One of the first photographs in Robert Del Tredici's book At Work in the Fields of the Bomb shows a mustached young man standing on the steps of a federal building in Washington, D.C., holding a model of a hydrogen bomb. The man is Howard Morland, who achieved notoriety in 1979 when the federal government sued the Progressive to stop publication of his article on how to build a hydrogen bomb. In the ensuing trial, Morland showed that all the information he wanted to publish was already in the public record. After six months, the magazine published his article, "The H-Bomb Secret (To Know How Is to Ask Why)."
"The most difficult intellectual hurdle most people encounter in understanding nuclear weapons is to see them as physical devices rather than abstract expressions of good or evil," Morland wrote (in an excerpt from his article is reprinted in Del Tredici's book). "The human mind boggles at gadgets the size of surfboards that can knock down every building for miles around. But these are devices made by ordinary people in ordinary towns. The weapons are harder to believe than to understand."
For all the space nuclear weapons take up in the headlines and in unquiet dreams, few people know what they look like, where they are built, or who builds them. It was that imbalance that Howard Morland tried to correct a decade ago; two years ago Del Tredici attempted the same thing with the publication of At Work, a collection of photographs and text that documents the theory, production, and effects of the Bomb.
Del Tredici--an American living in Montreal, where he teaches at a small college--began researching the Bomb in the early 1980s, when the controversial deployment of Pershing II and cruise missiles in Western Europe made the potential for nuclear war a hot topic. "I thought, 'There must be bomb factories,' though I'd never seen one," he says. "And no one I knew ever had. At the back of my mind was Three Mile Island--the thought that if one small commercial reactor could turn a community inside out, what was it like in those communities where bombs have been built for 30 years?"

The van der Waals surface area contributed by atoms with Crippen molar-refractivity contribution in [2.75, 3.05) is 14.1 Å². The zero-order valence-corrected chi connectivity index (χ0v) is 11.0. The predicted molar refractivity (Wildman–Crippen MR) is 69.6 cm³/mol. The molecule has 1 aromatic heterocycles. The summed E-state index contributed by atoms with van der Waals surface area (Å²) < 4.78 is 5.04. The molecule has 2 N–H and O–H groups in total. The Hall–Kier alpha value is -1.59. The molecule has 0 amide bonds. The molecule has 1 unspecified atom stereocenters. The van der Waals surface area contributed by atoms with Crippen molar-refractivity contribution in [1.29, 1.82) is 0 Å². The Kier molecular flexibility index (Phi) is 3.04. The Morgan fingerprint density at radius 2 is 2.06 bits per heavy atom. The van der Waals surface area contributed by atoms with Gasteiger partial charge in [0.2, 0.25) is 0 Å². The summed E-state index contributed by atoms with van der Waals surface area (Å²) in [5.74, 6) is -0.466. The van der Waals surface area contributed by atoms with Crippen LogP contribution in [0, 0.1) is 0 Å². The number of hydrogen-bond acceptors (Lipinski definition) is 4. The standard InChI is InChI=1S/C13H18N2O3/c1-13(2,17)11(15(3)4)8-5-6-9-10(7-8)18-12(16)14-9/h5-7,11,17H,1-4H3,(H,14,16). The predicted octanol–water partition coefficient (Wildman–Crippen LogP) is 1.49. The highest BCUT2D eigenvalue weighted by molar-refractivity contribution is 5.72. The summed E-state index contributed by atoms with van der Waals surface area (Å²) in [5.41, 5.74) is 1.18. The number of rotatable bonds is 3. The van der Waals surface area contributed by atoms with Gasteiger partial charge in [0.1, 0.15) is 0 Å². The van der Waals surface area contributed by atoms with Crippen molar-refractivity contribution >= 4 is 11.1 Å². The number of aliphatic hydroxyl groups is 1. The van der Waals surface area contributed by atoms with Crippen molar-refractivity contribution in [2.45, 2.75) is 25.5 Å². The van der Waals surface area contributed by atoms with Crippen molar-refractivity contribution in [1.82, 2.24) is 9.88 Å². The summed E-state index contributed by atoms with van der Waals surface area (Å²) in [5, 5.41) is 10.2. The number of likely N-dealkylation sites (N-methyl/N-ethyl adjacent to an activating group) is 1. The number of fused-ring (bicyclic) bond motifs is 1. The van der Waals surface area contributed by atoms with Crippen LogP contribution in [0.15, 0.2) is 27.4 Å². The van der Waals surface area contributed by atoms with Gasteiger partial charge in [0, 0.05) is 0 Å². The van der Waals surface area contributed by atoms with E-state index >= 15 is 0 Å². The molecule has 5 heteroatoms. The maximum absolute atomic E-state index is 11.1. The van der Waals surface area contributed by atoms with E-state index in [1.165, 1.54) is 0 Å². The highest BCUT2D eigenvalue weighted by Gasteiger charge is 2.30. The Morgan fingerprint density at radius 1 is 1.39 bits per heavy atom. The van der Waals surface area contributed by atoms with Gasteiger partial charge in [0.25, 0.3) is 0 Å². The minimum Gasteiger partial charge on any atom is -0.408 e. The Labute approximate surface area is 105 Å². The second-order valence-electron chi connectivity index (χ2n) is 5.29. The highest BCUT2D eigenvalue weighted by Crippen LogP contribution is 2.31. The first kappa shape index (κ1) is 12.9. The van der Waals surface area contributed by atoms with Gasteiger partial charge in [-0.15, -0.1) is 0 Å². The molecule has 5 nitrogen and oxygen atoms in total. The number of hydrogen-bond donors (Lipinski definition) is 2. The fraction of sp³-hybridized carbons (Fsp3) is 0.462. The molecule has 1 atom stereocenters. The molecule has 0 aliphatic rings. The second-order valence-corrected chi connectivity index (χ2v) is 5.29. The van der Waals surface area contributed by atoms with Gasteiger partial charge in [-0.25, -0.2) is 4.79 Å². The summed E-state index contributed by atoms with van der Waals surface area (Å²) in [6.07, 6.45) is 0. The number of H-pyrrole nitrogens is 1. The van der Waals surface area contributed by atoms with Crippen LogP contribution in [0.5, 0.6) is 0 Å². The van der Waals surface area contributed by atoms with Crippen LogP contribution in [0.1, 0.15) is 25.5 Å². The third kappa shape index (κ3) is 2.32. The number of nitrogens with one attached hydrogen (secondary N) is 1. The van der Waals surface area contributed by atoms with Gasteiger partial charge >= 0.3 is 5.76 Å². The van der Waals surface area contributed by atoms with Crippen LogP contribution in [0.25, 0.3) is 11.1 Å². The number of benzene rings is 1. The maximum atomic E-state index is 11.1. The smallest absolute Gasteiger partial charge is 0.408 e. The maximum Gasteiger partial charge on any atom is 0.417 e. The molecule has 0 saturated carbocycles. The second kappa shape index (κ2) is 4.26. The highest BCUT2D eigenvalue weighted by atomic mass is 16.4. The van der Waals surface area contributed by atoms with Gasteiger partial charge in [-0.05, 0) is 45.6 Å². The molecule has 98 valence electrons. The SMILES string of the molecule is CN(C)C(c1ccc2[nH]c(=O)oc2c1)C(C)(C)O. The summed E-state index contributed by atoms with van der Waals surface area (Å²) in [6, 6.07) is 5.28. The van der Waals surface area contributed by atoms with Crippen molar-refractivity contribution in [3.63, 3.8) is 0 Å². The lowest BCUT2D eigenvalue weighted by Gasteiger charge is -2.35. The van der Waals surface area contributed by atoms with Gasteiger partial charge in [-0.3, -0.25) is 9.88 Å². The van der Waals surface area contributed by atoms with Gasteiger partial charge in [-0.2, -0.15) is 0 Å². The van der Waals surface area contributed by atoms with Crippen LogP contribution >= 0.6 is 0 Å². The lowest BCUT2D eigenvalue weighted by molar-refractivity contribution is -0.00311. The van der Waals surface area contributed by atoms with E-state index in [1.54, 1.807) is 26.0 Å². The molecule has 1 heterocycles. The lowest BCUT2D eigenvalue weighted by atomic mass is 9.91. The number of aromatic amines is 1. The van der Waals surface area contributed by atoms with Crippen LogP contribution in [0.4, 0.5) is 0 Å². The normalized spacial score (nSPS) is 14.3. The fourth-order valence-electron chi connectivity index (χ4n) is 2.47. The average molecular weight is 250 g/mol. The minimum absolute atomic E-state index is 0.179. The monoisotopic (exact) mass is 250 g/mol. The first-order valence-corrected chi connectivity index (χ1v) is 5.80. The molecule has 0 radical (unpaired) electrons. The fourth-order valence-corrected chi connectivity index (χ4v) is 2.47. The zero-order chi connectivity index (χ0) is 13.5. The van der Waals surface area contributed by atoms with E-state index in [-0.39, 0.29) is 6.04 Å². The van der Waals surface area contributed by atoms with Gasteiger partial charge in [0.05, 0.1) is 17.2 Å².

Del Tredici knew the effects of the Three Mile Island nuclear accident, because he'd just finished a book about it entitled The People of Three Mile Island, which focused on the people who worked at or lived near the reactor. "My experiences there showed me that some people's lives had really been affected," he says, "but there were also people who said with a wave of the hand, 'This is a beautiful country. There's no problem.'"
His experiences with the cast of characters involved in the nuclear-weapons industry were also varied. For At Work, he photographed and interviewed Hiroshima victims, nuclear-weapons designers, weapons-plant public-relations personnel, uranium miners, atomic veterans, peace activists. The first half of the book consists of 106 black-and-white photographs; the second half includes interviews with the photo subjects, excerpts from Howard Morland's article, and a trove of other information about the nuclear-weapons industry. It's fascinating reading, even without the photographs.
Some of the interview subjects--such as Edward Teller, inventor of the hydrogen bomb and a "Star Wars" proponent--feel that those who worry about nuclear war are overreacting. Others--such as Theodore Taylor, a weapons designer who in a 1966 congressional hearing called nuclear weapons "the work of the devil"--are far more pessimistic. Many people involved in the production of nuclear weapons merely downplay the significance of their role. Paul Wagner, the public-relations manager at the Pantex weapons-assembly plant in Amarillo, Texas, maintains that seeing the brand-new warheads coming down the assembly line is "just like pickin' up a box of Silly Putty in a dime store. Hell, there's nothing to it. . . . There's no hazard to it that particularly affects me."